The new 2023 rankings will be released this week and like always there are always healthy debates and arguments about who should be the No. 1 player overall.
In today’s Making the Case, the team of Rivals analysts all make an argument for the prospect they believe should get a much-closer look for that top spot:
COSGROVE’S VIEW: Cormani McClain
McClain may not be the flashy No. 1 pick in a class that has featured Arch Manning as the consensus top player for some time, but I truly believe that he is the right pick to headline the 2023 class. Nearly every defensive back coach in the world wants tall corners with length and they are often willing to sacrifice a little twitch, speed and coverage ability for that coveted size. With McClain you get the best of both worlds and he doesn’t even appear to have the slightest weakness in his game to boot. I don’t know if I have ever seen a corner at the high school level with his combination of size, natural coverage ability, hip mobility, lateral movement, twitch, burst out of breaks, leaping ability and range. McClain is as complete of a corner as you will find at this stage of their career and he has all of the intangibles to match.
FRIEDMAN’S VIEW: David Hicks, Jr.
“The No. 1 prospect in the Rivals250 should be someone that’s the surest bet to be a first-round pick in the NFL Draft. The odds favor a quarterback but a defensive lineman or offensive tackle bring a lot of value as well. If No. 1 isn’t Arch Manning, right now I’d take Hicks. His combination of size, strength, quickness and scheme versatility make him a coveted prospect and a player that teams can build around up front. Hicks commands double teams and can make everybody else around him better. If Manning doesn’t land in the top spot, I’d choose Hicks over the field at this point.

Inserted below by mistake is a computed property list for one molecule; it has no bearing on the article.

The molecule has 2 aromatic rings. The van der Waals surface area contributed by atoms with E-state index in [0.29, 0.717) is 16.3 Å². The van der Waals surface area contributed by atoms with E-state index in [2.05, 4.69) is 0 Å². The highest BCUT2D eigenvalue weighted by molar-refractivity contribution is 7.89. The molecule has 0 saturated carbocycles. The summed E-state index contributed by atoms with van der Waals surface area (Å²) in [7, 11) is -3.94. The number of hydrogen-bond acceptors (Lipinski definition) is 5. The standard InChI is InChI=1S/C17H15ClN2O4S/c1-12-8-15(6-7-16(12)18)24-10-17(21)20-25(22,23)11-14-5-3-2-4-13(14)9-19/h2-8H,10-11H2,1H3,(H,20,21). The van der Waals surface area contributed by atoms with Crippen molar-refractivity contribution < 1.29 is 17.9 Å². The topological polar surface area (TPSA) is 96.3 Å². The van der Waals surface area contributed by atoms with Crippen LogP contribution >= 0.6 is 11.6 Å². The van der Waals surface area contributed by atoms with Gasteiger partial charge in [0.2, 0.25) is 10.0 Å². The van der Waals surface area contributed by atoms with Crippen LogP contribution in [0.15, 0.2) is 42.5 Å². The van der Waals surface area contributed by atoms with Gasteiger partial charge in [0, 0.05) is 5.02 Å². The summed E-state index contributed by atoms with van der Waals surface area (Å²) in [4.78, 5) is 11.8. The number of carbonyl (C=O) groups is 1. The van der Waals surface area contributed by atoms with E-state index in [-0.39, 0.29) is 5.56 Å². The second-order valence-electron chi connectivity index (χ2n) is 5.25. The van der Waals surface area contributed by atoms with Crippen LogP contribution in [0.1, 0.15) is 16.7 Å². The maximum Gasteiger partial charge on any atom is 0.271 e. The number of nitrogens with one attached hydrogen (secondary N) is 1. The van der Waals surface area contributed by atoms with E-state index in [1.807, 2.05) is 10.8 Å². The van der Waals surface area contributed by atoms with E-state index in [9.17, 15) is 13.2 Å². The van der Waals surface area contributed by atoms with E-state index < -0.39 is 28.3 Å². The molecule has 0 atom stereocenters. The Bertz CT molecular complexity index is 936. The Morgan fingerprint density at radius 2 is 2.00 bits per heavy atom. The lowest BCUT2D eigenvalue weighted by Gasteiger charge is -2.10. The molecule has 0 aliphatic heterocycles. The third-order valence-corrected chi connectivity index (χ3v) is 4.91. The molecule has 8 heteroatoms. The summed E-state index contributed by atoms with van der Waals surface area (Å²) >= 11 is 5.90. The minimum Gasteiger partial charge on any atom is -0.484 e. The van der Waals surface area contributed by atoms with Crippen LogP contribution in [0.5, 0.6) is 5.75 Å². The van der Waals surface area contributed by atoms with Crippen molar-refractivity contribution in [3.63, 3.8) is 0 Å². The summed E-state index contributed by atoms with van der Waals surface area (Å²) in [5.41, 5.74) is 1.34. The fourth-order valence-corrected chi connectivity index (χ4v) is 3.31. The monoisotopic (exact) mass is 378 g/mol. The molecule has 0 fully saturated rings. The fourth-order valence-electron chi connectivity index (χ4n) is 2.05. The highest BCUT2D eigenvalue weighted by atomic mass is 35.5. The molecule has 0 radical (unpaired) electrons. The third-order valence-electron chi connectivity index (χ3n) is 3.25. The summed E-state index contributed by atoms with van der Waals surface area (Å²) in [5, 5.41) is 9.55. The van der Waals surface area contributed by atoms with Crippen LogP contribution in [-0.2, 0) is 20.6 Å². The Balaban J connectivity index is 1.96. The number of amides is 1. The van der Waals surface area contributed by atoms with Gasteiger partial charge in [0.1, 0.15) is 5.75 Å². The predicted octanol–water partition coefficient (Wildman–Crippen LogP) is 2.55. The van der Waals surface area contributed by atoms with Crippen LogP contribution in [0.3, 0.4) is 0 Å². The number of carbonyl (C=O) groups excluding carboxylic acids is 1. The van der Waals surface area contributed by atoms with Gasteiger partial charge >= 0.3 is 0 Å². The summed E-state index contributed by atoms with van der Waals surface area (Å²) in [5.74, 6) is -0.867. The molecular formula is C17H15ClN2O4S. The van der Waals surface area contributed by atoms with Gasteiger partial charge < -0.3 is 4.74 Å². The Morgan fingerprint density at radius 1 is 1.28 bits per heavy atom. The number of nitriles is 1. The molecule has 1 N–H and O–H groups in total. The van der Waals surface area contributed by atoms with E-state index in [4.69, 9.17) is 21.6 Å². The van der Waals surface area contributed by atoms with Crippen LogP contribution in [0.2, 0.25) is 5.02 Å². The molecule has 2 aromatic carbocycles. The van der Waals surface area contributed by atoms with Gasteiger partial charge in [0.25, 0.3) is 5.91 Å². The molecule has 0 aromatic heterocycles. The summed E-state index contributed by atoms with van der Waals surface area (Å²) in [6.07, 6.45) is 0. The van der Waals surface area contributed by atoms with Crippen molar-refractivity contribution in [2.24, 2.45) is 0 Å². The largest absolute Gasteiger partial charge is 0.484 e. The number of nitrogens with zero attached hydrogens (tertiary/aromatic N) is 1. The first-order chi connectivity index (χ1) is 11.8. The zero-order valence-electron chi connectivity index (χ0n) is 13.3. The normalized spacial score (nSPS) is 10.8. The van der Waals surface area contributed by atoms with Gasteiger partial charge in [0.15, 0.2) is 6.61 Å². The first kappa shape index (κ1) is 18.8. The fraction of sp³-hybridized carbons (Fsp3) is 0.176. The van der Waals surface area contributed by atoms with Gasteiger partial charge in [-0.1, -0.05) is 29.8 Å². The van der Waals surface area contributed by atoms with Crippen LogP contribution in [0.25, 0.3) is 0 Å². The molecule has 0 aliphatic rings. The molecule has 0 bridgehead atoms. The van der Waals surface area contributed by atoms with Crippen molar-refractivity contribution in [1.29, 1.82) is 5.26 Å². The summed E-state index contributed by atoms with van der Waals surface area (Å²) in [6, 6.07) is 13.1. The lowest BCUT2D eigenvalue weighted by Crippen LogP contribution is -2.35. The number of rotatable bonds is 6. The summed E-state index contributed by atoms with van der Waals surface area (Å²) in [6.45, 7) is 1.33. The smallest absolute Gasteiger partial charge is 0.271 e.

GORNEY’S VIEW: Arch Manning
There are a lot of great players in this class but let’s not complicate this: Manning has the lineage, the pedigree, the talent and all the intangibles to stay as the No. 1 prospect in the 2023 class. On the field, the ball pops off Manning’s hand, he can dissect defenses, read them easily and then find receivers open throughout the route tree. Nothing really fazes him, he’s never too high or too low as he methodically moves the ball toward the end zone. Off the field, Manning has so many family members to learn from, all the intricacies of the position, to get an advanced understanding of the position that is just not possible for others. He’s way ahead of where he should be and for those reasons should be the No. 1 player.
WRIGHT’S VIEW: Jayden Wayne
There are difference makers on the field and then there are guys like Wayne. Wayne is a special athlete doubling at receiver for his Tacoma (Wash.) Lincoln squad when he’s not putting the fear of God in quarterbacks and running backs at defensive end. And Wayne playing receiver is not just a nominal effort by the Abes’ coaching staff to appease their five-star talent. Wayne took five of 18 passes caught into the end zone last season covering a total of 269 yards. A sight to see, he gets separation from corners on deep balls.
On defense, there are no equals to Wayne at offensive tackle in Washington. Coming off the edge, he uses his long arms to keep tackles off him while driving them back collapsing the pocket. Even if he does not put a stat up on a given play, he is dictating the action with teams forced to run away or throw early because of his skills. At any level, if a team has an end that can influence what a quarterback is doing that team can win games. Wayne’s upside is still tremendous.